Influence of grazing and land use on stream-channel characteristics among small dairy farms in the Eastern United States

Genevieve Brand, Bruce Vondracek, Nicholas R. Jordan

Research output: Contribution to journalArticlepeer-review

2 Scopus citations

Abstract

Rotational grazing (RG) is a livestock management practice that rotates grazing cattle on a scale of hours to days among small pastures termed paddocks. It may beneficially affect stream channels, relative to other livestock management practices. Such effects and other beneficial effects on hydrology are important to RG's potential to provide a highly multifunctional mode of livestock farming. Previous comparisons of effects of RG and confinement dairy (CD) on adjoining streams have been restricted in scale and scope. We examined 11 stream-channel characteristics on a representative sample of 37 small dairy farms that used either RG or CD production methods. Our objectives were: (1) to compare channel characteristics on RG and CD farms, as these production methods are implemented in practice, in New York, Pennsylvania and Wisconsin, USA; and (2) to examine land use on these farms that may affect stream-channel characteristics. To help interpret channel characteristic findings, we examined on-farm land use in riparian areas 50 m in width along both sides of stream reaches and whole-farm land use. In all states, stream-channel characteristics on RG and CD farms did not differ. Whole-farm land use differed significantly between farm types; CD farms allocated more land to annual row crops, whereas RG farms allocated more land to pasture and grassland. However, land cover in 50 m riparian areas was not different between farm types within states; in particular, many RG and CD farms had continuously grazed pastures in riparian areas, typically occupied by juvenile and non-lactating cows, which may have contributed sediment and nutrients to streams. This similarity in riparian management practices may explain the observed similarity of farm types with respect to stream-channel characteristics. To realize the potential benefits of RG on streams, best management practices that affect stream-channel characteristics, such as protection of riparian areas, may improve aggregate effects of RG on stream quality and also enhance other environment, economic and social benefits of RG.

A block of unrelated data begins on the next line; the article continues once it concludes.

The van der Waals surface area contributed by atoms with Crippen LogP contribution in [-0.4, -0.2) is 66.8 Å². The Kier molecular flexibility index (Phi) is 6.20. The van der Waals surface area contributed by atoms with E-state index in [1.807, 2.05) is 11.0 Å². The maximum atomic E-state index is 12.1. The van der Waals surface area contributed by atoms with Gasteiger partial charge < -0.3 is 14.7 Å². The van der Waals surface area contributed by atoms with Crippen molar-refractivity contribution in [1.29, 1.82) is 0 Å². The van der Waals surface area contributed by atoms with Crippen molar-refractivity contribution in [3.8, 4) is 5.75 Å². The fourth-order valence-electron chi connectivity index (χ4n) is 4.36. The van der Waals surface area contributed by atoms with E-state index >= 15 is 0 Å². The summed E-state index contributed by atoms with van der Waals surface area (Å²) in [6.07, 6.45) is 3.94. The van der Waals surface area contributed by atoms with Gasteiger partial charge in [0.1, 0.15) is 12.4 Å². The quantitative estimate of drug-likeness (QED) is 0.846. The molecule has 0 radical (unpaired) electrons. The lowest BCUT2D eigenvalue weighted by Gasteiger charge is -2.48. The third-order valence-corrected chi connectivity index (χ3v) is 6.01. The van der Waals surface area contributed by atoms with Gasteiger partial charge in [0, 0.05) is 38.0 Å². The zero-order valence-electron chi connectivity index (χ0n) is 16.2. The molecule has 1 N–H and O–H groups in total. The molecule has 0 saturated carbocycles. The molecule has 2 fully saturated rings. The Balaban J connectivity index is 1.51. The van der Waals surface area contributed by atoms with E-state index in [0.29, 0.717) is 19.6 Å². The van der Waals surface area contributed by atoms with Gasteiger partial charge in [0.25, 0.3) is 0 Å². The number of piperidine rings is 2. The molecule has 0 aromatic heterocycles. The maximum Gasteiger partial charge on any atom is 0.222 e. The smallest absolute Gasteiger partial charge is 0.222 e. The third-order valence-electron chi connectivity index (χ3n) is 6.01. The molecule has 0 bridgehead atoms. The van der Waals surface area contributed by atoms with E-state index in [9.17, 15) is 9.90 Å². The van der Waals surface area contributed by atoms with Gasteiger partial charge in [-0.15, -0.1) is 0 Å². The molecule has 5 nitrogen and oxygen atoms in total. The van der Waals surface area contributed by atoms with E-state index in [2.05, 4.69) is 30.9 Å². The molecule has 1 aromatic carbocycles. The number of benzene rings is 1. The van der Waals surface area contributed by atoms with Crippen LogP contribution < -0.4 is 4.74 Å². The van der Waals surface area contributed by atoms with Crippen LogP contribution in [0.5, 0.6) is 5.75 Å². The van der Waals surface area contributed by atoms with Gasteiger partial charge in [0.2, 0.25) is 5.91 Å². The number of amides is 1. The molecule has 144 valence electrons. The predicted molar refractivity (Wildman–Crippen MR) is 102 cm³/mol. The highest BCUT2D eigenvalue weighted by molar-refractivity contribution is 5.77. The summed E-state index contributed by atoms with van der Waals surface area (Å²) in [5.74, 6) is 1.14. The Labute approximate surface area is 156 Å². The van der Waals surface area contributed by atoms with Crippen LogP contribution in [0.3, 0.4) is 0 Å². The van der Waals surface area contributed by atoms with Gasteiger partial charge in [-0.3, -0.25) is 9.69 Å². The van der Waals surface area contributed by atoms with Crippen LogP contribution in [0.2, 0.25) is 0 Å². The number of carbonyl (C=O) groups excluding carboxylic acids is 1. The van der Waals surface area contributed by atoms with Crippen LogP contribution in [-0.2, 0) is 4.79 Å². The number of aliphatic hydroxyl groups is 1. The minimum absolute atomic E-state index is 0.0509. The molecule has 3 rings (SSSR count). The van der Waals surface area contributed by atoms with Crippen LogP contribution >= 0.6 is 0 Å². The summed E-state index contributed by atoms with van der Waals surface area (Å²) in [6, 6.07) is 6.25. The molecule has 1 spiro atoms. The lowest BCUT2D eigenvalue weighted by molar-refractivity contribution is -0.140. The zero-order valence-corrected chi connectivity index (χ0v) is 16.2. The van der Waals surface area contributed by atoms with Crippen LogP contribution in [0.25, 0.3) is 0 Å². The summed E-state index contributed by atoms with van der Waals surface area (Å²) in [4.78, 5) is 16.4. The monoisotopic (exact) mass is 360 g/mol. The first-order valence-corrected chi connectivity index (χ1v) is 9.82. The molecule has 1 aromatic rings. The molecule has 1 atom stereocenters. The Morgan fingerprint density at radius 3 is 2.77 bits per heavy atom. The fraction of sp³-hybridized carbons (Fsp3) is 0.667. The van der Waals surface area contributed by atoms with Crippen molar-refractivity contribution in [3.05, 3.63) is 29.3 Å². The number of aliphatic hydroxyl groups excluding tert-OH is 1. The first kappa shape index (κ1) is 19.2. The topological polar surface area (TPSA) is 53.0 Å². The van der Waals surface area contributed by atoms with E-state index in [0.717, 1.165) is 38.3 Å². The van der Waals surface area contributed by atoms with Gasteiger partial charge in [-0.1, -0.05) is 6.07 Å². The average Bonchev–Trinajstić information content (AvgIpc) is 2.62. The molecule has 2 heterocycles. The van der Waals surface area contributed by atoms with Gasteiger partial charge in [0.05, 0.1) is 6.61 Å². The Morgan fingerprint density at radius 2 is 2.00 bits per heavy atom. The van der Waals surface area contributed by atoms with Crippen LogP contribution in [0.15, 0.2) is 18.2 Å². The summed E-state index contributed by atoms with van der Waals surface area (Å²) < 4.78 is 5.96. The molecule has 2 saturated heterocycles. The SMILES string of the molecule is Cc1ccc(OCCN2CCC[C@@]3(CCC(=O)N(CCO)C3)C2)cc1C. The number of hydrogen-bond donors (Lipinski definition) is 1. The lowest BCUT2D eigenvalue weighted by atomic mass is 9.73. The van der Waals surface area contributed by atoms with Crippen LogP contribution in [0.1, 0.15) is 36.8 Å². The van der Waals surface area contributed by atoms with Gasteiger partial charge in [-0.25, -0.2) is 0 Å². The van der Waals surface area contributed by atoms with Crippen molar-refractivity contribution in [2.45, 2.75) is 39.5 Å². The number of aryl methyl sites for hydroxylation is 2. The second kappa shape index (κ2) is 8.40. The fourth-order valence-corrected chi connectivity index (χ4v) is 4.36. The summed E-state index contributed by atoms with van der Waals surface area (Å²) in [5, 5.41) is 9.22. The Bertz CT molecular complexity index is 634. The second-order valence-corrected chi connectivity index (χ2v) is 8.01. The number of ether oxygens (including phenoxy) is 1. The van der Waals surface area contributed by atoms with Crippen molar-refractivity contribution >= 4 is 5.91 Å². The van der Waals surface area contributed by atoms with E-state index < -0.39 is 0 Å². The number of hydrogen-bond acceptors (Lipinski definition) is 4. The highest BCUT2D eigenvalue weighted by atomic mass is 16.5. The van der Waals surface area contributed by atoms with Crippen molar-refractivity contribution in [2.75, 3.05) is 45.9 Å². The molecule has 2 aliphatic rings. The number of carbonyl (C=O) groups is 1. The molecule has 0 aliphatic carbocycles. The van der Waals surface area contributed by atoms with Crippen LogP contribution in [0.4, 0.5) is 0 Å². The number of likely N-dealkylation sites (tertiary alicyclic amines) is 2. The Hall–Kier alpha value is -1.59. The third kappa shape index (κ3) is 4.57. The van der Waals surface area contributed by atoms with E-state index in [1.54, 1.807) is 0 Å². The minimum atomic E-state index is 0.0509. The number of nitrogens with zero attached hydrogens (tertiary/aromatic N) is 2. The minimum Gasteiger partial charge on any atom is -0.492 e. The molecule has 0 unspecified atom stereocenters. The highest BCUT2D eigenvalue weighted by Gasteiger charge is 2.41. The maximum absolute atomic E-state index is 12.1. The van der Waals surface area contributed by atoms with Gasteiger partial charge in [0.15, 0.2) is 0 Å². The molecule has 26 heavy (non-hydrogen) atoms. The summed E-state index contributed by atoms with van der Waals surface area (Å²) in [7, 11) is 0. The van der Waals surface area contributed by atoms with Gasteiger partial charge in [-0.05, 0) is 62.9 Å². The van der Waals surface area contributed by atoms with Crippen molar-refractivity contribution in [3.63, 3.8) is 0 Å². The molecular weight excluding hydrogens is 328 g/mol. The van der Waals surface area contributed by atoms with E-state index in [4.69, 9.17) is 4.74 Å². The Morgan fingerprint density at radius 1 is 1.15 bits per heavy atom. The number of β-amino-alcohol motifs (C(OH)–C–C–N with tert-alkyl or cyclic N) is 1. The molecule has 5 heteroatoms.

Original languageEnglish (US)
Pages (from-to)524-536
Number of pages13
JournalRenewable Agriculture and Food Systems
Volume30
Issue number6
DOIs
StatePublished - 2015

Keywords

  • confinement grazing
  • farm scale
  • pasture
  • riparian areas
  • rotational grazing
  • row crops

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